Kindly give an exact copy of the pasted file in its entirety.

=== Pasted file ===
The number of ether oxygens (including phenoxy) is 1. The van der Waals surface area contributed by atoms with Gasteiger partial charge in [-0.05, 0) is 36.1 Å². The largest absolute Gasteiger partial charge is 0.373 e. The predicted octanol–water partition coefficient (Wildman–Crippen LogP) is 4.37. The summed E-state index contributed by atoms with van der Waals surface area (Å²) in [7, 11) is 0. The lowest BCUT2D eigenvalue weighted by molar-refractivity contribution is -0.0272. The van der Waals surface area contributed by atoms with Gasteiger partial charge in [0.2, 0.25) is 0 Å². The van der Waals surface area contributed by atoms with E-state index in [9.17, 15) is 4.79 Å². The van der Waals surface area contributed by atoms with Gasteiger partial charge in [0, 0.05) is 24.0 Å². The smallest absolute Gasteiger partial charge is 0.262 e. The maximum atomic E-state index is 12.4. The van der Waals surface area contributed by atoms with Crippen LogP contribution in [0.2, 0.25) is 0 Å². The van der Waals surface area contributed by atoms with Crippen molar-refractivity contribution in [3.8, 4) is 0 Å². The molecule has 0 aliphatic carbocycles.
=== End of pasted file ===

The number of ether oxygens (including phenoxy) is 1. The van der Waals surface area contributed by atoms with Gasteiger partial charge in [-0.05, 0) is 36.1 Å². The largest absolute Gasteiger partial charge is 0.373 e. The predicted octanol–water partition coefficient (Wildman–Crippen LogP) is 4.37. The summed E-state index contributed by atoms with van der Waals surface area (Å²) in [7, 11) is 0. The lowest BCUT2D eigenvalue weighted by molar-refractivity contribution is -0.0272. The van der Waals surface area contributed by atoms with Gasteiger partial charge in [0.2, 0.25) is 0 Å². The van der Waals surface area contributed by atoms with E-state index in [9.17, 15) is 4.79 Å². The van der Waals surface area contributed by atoms with Gasteiger partial charge in [0, 0.05) is 24.0 Å². The smallest absolute Gasteiger partial charge is 0.262 e. The maximum atomic E-state index is 12.4. The van der Waals surface area contributed by atoms with Crippen LogP contribution in [0.2, 0.25) is 0 Å². The van der Waals surface area contributed by atoms with Crippen molar-refractivity contribution in [3.8, 4) is 0 Å². The molecule has 0 aliphatic carbocycles.